• Tuesday, October 23, 2018

Ministry of Women and Child Development regarding NRI Matrimonial disputes.

Discussion in 'Central & South Asia' started by Hindustani78, Apr 17, 2018.

  1. Hindustani78

    Hindustani78 ELITE MEMBER

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    Ministry of Women and Child Development
    17-April, 2018 18:14 IST
    Five Look-out Circulars to be issued by Ministry of Women and Child Development regarding NRI Matrimonial disputes.

    Standard Operating Procedures (SoPs) discussed to streamline the process of dealing with the cases of NRI matrimonial disputes

    The third meeting of the Integrated Nodal Agency (INA), under the chairpersonship of Secretary, Ministry of Women and Child Development(MWCD) was held in the Ministry in New Delhi today. Based on the deliberations during the meeting, it was decided that 5 cases pertaining to the NRI Matrimonial Dispute have been found fit for issuance of Look-out-Circular (LOC) & MWCD will issue those 5 LoCs. The Integrated Nodal Agency has also deliberated on the Standard Operating Procedures (SoPs) to streamline the process of dealing with the cases of NRI matrimonial disputes. The SoPs are also defining the responsibility of concerned authorities with specified timelines and would keep the women informed on the progress.

    Speaking on the issue, Smt. Maneka Sanjay Gandhi , Honourable Minister of Women and Child Development has said that the SOP will enable the women facing such disputes to seek redressal in a time bound manner. She also said that any women can now approach MWCD for the purpose of tracing her NRI husband by having a LoC issued.

    In criminal matter involving NRI’s, Look-out-Circular (LOC) could be issued by the investigating agency in cognizable offences, when the overseas husband is deliberately evading arrest or not appearing in the trial court despite Non Bailable Warrants and other coercive measures or there is a likelihood that he will leave the country to evade trial or arrest. The LoC will be issued after having the case scrutinised by NCW.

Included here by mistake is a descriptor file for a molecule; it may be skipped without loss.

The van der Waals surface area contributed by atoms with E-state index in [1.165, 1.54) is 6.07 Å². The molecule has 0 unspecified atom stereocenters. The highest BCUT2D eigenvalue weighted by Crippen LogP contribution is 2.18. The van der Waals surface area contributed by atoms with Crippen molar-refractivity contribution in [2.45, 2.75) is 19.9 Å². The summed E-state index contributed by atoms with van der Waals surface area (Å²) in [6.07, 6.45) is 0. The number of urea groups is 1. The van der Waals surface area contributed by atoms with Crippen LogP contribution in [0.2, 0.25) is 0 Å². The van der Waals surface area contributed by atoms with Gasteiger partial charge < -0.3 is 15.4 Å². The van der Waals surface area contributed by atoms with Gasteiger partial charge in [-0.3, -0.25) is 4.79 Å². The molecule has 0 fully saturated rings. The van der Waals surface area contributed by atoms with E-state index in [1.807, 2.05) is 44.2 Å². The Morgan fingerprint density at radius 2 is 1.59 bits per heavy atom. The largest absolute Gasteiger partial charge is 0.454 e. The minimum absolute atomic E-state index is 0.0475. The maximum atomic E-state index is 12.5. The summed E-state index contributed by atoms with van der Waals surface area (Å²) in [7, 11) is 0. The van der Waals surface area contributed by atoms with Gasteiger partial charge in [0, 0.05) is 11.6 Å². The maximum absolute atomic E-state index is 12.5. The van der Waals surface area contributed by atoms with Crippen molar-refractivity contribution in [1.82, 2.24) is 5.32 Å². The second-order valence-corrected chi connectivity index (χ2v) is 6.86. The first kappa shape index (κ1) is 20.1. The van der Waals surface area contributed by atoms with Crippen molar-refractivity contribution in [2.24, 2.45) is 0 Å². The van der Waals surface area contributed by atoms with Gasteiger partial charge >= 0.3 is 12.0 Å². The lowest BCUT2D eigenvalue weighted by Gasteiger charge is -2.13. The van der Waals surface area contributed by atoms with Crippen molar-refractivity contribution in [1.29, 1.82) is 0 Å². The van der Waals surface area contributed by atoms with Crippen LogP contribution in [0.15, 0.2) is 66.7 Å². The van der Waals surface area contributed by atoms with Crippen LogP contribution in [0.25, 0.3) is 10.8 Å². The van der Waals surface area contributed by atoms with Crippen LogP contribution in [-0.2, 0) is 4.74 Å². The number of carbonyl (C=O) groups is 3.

Government of India has been receiving complaints of frauds, abandonment, domestic violence, extra-marital relationships, ex-parte divorce, being duped of money after promising marriage, forceful/illegal retention of children’s custody, non-payment of maintenance etc. A large number of NRI Matrimonial dispute cases remain pending on account of non-appearance of the perpetrator jeopardising women and children’s future. An Integrated Nodal Agency (INA) was constituted under the chairpersonship of Secretary, Ministry of Women and Child Development (MWCD) to work on the issues related to NRI Matrimonial Dispute.. Consequently, three meetings of INA have been conducted since January 2018.

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  2. Hindustani78

    Hindustani78 ELITE MEMBER

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    Ministry of Women and Child Development
    15-May, 2018 18:41 IST
    One more Look-out-Circular issued by Ministry of Women and Child Development regarding NRI Matrimonial disputes.

    The Integrated Nodal Agency (INA), in its meeting held today under the chairpersonship of WCD Secretary, decided to issue one more Look-out-Circular(LoC).

    The INA also recommended that the passport of the concerned person may be impounded/revoked as per provisions of the Passport Act.

    Last month, the Ministry had issued 5 LoCs after examining the complaints received regarding NRI matrimonial disputes.

    In criminal matter involving NRI’s, LoC could be issued by the INA in cognizable offences, when the overseas husband is deliberately evading arrest or not appearing in the trial court despite Non Bailable Warrants and other coercive measures or there is a likelihood that he will leave the country to evade trial or arrest.The LoC will be issued after having the case scrutinised by NCW.

    ***
     
  3. Hindustani78

    Hindustani78 ELITE MEMBER

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    Washington claims 90 per cent of requests for the return of “abducted children” remain unresolved for over a year.